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This is where Quince comes in. It is a pattern library that you can browse and customise. It also offers lots of potential to collaborate by way of exchanging ideas and in guiding the team to a unified solution.
You can search for patterns or browse them based on a number of different categorisations. The patterns range from the simple and general to the more complex and extremely specific. As well as a formal description of the pattern you can also see at least one example of it in action.
Patterns organised as a tag cloud
You can comment on patterns or simply click a button to add the fact that you have used it - so providing and indication of how commonly encountered any given pattern is. You can also join in community conversations about patterns and propose new public patterns.
The second aspect of Quince is its collaboration facilities. You can create additional users and give them access rights to your private design libraries. You can pin examples of designs on your "corkboard" area - yes Quince itself has quite a well thought out and impressive UI.
My corkboard - the Jeep is a design icon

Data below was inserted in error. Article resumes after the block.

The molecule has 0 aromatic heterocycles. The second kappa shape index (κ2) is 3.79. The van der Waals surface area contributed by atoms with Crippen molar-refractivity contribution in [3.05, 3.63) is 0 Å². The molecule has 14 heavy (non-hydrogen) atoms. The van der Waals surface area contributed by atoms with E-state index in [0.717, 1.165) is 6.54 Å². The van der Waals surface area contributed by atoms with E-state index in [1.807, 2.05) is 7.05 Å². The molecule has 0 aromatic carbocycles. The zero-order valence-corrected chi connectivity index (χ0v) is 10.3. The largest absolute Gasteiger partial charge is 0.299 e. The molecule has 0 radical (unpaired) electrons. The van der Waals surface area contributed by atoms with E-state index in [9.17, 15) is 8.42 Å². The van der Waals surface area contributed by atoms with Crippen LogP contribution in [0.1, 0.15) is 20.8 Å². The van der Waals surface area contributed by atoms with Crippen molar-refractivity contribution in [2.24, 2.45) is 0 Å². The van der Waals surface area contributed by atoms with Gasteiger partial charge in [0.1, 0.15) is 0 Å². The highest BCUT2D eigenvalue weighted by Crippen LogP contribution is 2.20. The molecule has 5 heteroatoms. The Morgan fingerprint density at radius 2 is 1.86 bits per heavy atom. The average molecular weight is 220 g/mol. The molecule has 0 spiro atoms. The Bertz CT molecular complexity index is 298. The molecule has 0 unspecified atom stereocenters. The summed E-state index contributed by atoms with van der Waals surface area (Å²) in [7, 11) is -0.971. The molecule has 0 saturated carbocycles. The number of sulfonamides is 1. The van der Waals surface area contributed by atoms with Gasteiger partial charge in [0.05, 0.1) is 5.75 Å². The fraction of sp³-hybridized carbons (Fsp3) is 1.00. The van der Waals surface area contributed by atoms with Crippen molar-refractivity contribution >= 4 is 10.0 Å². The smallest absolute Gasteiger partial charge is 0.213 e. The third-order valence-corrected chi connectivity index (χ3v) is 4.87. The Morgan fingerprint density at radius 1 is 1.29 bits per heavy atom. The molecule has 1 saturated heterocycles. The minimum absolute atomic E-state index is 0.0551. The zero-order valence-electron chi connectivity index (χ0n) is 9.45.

You can create private pattern libraries that you can keep to yourself.or share with others in a controlled way. Example and patterns can be annotated by users and you can import a range of different types of resource - Urls, CSS and so on. Annotations can be simple text or you can use tools to draw on the screenshots for example.
Editing a corkboard item
The virtual workspace scrolls to provide any amount of space that you need.If you need hard copy then no problem - you can even export to PDF if you need to keep an archive copy.
You can do the same job without using Quince but be prepared to keep lots of sheets of paper in lots of folders and invest in sticky note shares. An online approach to style guides and UI patterns is so much more logical - after all we are in the computer business.
The online aspect also means that as well as not having to cut down trees to record your designs you can share them without cutting down even more trees and shipping the resulting copies to remote parts. Now design teams can be distributed and can include in the conversation any personnel involved in the project without the need to schedule meetings.
Slowly you build up a set of resources that you can easily reuse in new projects. Invest in the future - use an online system like Quince.
For more information and to sign up to Qunice visit : Infragistics
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